knife, which leaves different marks than does a stone flake
or axe. The tools, as well as the animal bones, had been
55 taken from different archaeological sites.

Once the forgery was exposed by modem scientific analysis
the mystery was no longer where Piltdown Man came in human
evolution but who was responsible for the hoax, and why?
Although Dawson, the discoverer of most of the Piltdown
60 material, is frequently singled out as the person responsible
for this practical joke, there is no definite proof and the
question is far from settled.

1. The Piltdown skull seemed distinctly human because it had
I large brain
II thick bones
III brow ridges
A. I only
B. II only
C. III only
D. I and III only
E. I, II and III

2. The scientists of the time made which of the following mistakes

A. believed that fossil discoveries would reveal much about human origins
B. had preconceived ideas about what features an early hominid should have
C. followed the ideas of Darwin in the face of counterevidence
D. incorrectly judged the size of the brain
E. failed to examine other fossil evidence available at the time

3. The animal bones found buried with the Piltdown Man were all of the following except

A. shown to be genuinely Pleistocene
B. more recent than first thought
C. unconnected with the human remains
D. deliberately planted at the site
E. not originally from the Piltdown site

4. It can be inferred that it took so long to expose the forgery because

A. the forger was exceptionally clever making it difficult to detect the alterations
B. reliable techniques for dating rocks did not exist until recently
C. the bones were not subjected to close scrutiny until considerable contradictory evidence accumulated
D. the scientists had no reason to doubt the credibility of the team who made the discovery
E. similar fossils from other archeological sites had proved to be genuine
[Reveal] Spoiler: Question #1 OA
[Reveal] Spoiler: Question #2 OA
[Reveal] Spoiler: Question #3 OA
[Reveal] Spoiler: Question #4 OA

_________________

Official PS Practice Questions
Press +1 Kudos if this post is helpful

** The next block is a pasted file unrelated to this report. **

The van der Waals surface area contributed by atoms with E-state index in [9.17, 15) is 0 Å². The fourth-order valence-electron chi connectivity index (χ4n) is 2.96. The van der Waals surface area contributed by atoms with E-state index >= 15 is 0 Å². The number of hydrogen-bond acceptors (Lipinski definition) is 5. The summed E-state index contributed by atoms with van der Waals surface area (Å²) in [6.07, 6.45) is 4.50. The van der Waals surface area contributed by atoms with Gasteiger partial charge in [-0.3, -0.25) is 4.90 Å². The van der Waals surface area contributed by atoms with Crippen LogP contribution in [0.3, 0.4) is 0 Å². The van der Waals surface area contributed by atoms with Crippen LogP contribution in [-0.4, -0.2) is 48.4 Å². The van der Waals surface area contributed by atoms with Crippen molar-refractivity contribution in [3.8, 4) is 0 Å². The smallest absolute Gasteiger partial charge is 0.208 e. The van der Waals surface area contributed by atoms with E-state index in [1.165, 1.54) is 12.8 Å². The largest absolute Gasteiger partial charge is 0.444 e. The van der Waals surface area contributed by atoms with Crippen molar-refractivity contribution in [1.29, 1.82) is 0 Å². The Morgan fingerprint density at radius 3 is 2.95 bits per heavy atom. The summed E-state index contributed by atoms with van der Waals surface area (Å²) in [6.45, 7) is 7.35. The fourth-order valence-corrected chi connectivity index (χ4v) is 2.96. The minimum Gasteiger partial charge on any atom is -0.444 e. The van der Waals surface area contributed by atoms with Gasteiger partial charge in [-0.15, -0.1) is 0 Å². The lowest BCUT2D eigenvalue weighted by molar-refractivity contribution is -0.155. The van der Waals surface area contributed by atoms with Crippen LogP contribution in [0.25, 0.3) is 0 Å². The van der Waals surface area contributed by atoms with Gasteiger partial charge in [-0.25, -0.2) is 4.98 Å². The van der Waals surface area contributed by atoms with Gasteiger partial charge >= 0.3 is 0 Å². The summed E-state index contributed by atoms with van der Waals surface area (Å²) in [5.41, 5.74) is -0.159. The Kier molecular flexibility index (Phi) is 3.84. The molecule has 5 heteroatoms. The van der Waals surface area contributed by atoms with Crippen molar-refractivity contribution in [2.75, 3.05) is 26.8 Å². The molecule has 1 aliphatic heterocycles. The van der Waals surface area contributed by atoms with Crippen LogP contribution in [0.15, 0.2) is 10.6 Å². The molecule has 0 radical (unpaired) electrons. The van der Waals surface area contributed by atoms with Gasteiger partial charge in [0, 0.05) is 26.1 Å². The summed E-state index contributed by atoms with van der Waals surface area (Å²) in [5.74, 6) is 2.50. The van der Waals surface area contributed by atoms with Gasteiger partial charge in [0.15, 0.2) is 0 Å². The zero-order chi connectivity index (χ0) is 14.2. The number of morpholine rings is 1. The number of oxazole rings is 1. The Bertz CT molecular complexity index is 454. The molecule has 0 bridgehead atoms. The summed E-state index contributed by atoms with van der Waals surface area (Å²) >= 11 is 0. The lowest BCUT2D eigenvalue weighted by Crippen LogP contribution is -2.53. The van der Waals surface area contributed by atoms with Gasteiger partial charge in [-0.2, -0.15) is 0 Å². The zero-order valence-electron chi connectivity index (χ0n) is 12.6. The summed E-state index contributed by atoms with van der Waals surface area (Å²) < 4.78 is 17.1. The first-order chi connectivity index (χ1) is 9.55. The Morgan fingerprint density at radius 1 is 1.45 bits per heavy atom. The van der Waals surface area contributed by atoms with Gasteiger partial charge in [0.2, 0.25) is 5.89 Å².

Last edited by SajjadAhmad on 22 Feb 2017, 06:44, edited 1 time in total.
Retired Moderator
avatar
G
Joined: 26 Nov 2012
Posts: 597
Premium Member CAT Tests
Re: The tale of Piltdown Man, the most infamous forgery in the [#permalink]

Show Tags

New post 22 Feb 2017, 06:31
Hi Sajid,

You are doing good job posting RCs from various sources and you need to notice one thing some of your RC posts are not formatted correctly and some information is missing in the passages. If you observe that in this passage itself the last paragraph is incomplete.

Can you give me the official explanation for the question no 3.
VP
VP
User avatar
V
Status: Preparing for the GMAT
Joined: 02 Nov 2016
Posts: 1369
Location: Pakistan
GPA: 3.4
Premium Member
Re: The tale of Piltdown Man, the most infamous forgery in the [#permalink]

Show Tags

New post 22 Feb 2017, 06:48
msk0657 wrote:
Hi Sajid,

You are doing good job posting RCs from various sources and you need to notice one thing some of your RC posts are not formatted correctly and some information is missing in the passages. If you observe that in this passage itself the last paragraph is incomplete.

Can you give me the official explanation for the question no 3.


I always try to edit the posts correctly butt failed, maybe there is some problem with GMAT Club formatting system or i am not an expert of such level to edit them correctly
However, i have edited the passage, now it is complete and thanks for mentioning

Regards

Sajjad
_________________

Official PS Practice Questions
Press +1 Kudos if this post is helpful

Intern
Intern
avatar
B
Joined: 29 Dec 2016
Posts: 14
Location: United States (CA)
GMAT 1: 670 Q48 V35
GPA: 3.93
Re: The tale of Piltdown Man, the most infamous forgery in the [#permalink]

Show Tags

New post 22 Feb 2017, 22:10
Your passages are really good.. but they are not presented in the form as it would appear on the exam. There are other posts as below which does present the passage and questions side by side correctly. could you please post it in similar way..

https://gmatclub.com/forum/the-work-of- ... 34618.html
Re: The tale of Piltdown Man, the most infamous forgery in the   [#permalink] 22 Feb 2017, 22:10
Display posts from previous: Sort by

The tale of Piltdown Man, the most infamous forgery in the

  new topic post reply Question banks Downloads My Bookmarks Reviews Important topics  


GMAT Club MBA Forum Home| About| Terms and Conditions| GMAT Club Rules| Contact| Sitemap

Powered by phpBB © phpBB Group | Emoji artwork provided by EmojiOne

Kindly note that the GMAT® test is a registered trademark of the Graduate Management Admission Council®, and this site has neither been reviewed nor endorsed by GMAC®.